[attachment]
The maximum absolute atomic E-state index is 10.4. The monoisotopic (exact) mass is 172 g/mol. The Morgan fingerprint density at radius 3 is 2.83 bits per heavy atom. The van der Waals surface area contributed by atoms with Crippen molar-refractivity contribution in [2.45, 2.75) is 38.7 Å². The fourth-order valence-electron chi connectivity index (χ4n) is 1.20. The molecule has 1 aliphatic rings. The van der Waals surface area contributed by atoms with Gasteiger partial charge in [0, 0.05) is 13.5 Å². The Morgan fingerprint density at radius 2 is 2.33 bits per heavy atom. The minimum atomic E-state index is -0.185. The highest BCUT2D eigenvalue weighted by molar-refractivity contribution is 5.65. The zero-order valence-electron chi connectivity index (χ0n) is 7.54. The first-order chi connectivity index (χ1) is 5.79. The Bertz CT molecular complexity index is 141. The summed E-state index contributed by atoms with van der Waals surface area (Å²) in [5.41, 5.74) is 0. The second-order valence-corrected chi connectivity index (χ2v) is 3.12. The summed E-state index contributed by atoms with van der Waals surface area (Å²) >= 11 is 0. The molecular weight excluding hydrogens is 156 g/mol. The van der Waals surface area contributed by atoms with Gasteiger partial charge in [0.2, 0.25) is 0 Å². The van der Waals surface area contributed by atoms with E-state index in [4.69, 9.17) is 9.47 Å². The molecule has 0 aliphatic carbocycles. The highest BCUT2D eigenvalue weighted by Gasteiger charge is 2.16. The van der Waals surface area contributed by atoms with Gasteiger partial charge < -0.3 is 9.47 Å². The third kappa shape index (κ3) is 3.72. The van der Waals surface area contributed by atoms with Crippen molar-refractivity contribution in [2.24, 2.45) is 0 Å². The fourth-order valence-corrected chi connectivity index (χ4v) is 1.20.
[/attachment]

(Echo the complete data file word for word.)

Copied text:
The maximum absolute atomic E-state index is 10.4. The monoisotopic (exact) mass is 172 g/mol. The Morgan fingerprint density at radius 3 is 2.83 bits per heavy atom. The van der Waals surface area contributed by atoms with Crippen molar-refractivity contribution in [2.45, 2.75) is 38.7 Å². The fourth-order valence-electron chi connectivity index (χ4n) is 1.20. The molecule has 1 aliphatic rings. The van der Waals surface area contributed by atoms with Gasteiger partial charge in [0, 0.05) is 13.5 Å². The Morgan fingerprint density at radius 2 is 2.33 bits per heavy atom. The minimum atomic E-state index is -0.185. The highest BCUT2D eigenvalue weighted by molar-refractivity contribution is 5.65. The zero-order valence-electron chi connectivity index (χ0n) is 7.54. The first-order chi connectivity index (χ1) is 5.79. The Bertz CT molecular complexity index is 141. The summed E-state index contributed by atoms with van der Waals surface area (Å²) in [5.41, 5.74) is 0. The second-order valence-corrected chi connectivity index (χ2v) is 3.12. The summed E-state index contributed by atoms with van der Waals surface area (Å²) >= 11 is 0. The molecular weight excluding hydrogens is 156 g/mol. The van der Waals surface area contributed by atoms with Gasteiger partial charge in [0.2, 0.25) is 0 Å². The van der Waals surface area contributed by atoms with E-state index in [4.69, 9.17) is 9.47 Å². The molecule has 0 aliphatic carbocycles. The highest BCUT2D eigenvalue weighted by Gasteiger charge is 2.16. The van der Waals surface area contributed by atoms with Gasteiger partial charge < -0.3 is 9.47 Å². The third kappa shape index (κ3) is 3.72. The van der Waals surface area contributed by atoms with Crippen molar-refractivity contribution in [2.24, 2.45) is 0 Å². The fourth-order valence-corrected chi connectivity index (χ4v) is 1.20.